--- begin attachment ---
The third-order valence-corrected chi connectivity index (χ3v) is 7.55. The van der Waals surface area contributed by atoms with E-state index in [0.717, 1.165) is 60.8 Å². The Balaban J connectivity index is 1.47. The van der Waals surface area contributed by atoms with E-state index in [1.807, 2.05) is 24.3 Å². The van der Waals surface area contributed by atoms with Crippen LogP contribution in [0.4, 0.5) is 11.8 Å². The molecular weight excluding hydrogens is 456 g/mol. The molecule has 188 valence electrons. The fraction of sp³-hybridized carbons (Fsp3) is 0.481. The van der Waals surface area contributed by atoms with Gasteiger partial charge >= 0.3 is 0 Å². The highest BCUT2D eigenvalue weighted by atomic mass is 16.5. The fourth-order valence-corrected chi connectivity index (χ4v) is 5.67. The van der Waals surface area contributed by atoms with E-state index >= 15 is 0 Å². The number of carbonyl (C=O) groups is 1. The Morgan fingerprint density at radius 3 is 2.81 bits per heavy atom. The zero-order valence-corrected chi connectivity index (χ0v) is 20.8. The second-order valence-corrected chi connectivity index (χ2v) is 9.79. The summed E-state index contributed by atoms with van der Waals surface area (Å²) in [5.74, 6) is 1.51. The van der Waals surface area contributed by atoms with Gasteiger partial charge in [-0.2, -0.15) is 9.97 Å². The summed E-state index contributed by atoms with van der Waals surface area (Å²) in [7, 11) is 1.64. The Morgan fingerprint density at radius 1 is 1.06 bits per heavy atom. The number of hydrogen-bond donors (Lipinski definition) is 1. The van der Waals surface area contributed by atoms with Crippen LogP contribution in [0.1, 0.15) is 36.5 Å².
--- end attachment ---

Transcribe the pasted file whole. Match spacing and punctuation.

The third-order valence-corrected chi connectivity index (χ3v) is 7.55. The van der Waals surface area contributed by atoms with E-state index in [0.717, 1.165) is 60.8 Å². The Balaban J connectivity index is 1.47. The van der Waals surface area contributed by atoms with E-state index in [1.807, 2.05) is 24.3 Å². The van der Waals surface area contributed by atoms with Crippen LogP contribution in [0.4, 0.5) is 11.8 Å². The molecular weight excluding hydrogens is 456 g/mol. The molecule has 188 valence electrons. The fraction of sp³-hybridized carbons (Fsp3) is 0.481. The van der Waals surface area contributed by atoms with Gasteiger partial charge >= 0.3 is 0 Å². The highest BCUT2D eigenvalue weighted by atomic mass is 16.5. The fourth-order valence-corrected chi connectivity index (χ4v) is 5.67. The van der Waals surface area contributed by atoms with E-state index >= 15 is 0 Å². The number of carbonyl (C=O) groups is 1. The Morgan fingerprint density at radius 3 is 2.81 bits per heavy atom. The zero-order valence-corrected chi connectivity index (χ0v) is 20.8. The second-order valence-corrected chi connectivity index (χ2v) is 9.79. The summed E-state index contributed by atoms with van der Waals surface area (Å²) in [5.74, 6) is 1.51. The van der Waals surface area contributed by atoms with Gasteiger partial charge in [-0.2, -0.15) is 9.97 Å². The summed E-state index contributed by atoms with van der Waals surface area (Å²) in [7, 11) is 1.64. The Morgan fingerprint density at radius 1 is 1.06 bits per heavy atom. The number of hydrogen-bond donors (Lipinski definition) is 1. The van der Waals surface area contributed by atoms with Crippen LogP contribution in [0.1, 0.15) is 36.5 Å².